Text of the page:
Friday, October 25th, 2013

Ever since the seventies, the world has become accustomed to the split in the Middle East, between those countries that support the West – Saudi Arabia, the Gulf Emirates, Egypt, Jordan, Tunisia, Morocco and Israel, and we might add Turkey to this list as well, and those countries that were members of the opposing, Soviet, coalition: Syria, Libya, Iraq and South Yemen. Lebanon was then between the democratic hammer and the Syrian anvil.

Despite the dissolution of the Soviet Union at the end of the eighties, there were no big shifts in political orientation, and the countries that were faithful to the Western bloc led by the United States remained faithful to it until recently, mainly because a new hostile bloc was formed, led by Iran and supported by Russia and China. The stronger the Iranian threat became, the more the pro-Western countries depended on America for support.

Lately, however, the pro-Western coalition has begun to crumble, and two key countries – Saudi Arabia and Egypt – are searching for a new political crutch, ever since it became clear to them that the American crutch is nothing but “a broken reed” (Isaiah, 36:6). A few more countries can be added to this list, mainly Turkey and the Gulf Emirates.

Saudi Arabia

In an unprecedented move, the Saudi kingdom has refused to become a member of the most powerful body in the world, the Security Council of the UN, a body authorized to deal with the world’s security problems and, with the power of the authority vested in it, can even declare war as a world body on a country that violates its resolutions. The question that immediately arises is: why did Saudi Arabia refuse to become a member of the body that is perhaps the only one capable of dealing with Iran’s military nuclear project? Why did Saudi Arabia reject the opportunity to influence events in Syria from within the Security Council? Why doesn’t Saudi Arabia take advantage of the most important stage in international policy in order to take action against Israel?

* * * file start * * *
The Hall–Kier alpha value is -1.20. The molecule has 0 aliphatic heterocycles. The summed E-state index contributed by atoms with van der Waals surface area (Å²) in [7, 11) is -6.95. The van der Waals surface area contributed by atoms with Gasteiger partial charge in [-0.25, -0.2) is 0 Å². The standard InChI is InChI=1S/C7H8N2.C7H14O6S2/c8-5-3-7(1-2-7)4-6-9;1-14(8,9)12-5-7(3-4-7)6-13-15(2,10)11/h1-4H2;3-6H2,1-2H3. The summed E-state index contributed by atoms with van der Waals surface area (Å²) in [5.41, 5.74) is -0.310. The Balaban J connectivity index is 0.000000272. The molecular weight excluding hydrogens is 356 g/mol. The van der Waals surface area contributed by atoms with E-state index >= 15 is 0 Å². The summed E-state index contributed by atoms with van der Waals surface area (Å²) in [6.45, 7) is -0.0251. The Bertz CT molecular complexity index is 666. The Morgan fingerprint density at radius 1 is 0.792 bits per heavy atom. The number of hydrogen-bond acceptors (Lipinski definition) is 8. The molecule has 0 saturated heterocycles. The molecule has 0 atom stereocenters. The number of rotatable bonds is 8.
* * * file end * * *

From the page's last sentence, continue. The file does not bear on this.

The superficial reason is that which the Saudi foreign office published, expressing an ethical position: the kingdom will not agree to enter the Security Council until the Council undergoes reforms that will enable it to fulfill its role, which is to maintain world peace. The obsolete apparatus, the wasteful practices, and double standards used by the Security Council all prevent it from fulfilling its role. There are many examples of this: the Palestinian problem has not been solved despite it having been created 65 years ago, and despite the fact that the wars stemming from it have threatened the peace of the entire region and the world several times. The Council allows the Syrian dictator continue slaughtering his citizens for almost three years without imposing effective sanctions, and the Council has failed to achieve the goal of turning the Middle East into an area free of weapons of mass destruction because it has not managed to create an effective method of oversight for military nuclear projects.

Despite the fact that the Saudis do not speak specifically about Iran in their official announcement, it is clear that their reference is not to Israel, from whom they fear no danger, but to Iran, whose nuclear plans do keep them awake at night. However, it is specifically the Iranian nuclear issue which should have pushed Saudi Arabia to become a member the Council; membership could have granted them an active role in making decisions against Iran, so why not join?

In part, the reasons relate to the way that the Saudis see the international alignment of countries recently but is also connected to the customary culture of honor in the Middle East, without which it would be impossible to understand the behavior of the Saudis, proud sons of the desert.

First of all, a person of honor does not join a club where he is considered a class ‘B’ member. In the Security Council there are class ‘A’ members – the five permanent members (the United States, Russia, Britain, France and China) who have nuclear weapons and veto power, and there are class ‘B’ members – the ten countries with temporary membership, who are not allowed to attain nuclear weapons and do not have veto power. Saudi Arabia would in no way agree to be a class ‘B’ member of any organization, and would prefer not to join because honor is more important to it than anything else.

Printed from: http://www.jewishpress.com/indepth/analysis/dr-mordechai-kedar/us-losing-middle-east-coalition/2013/10/25/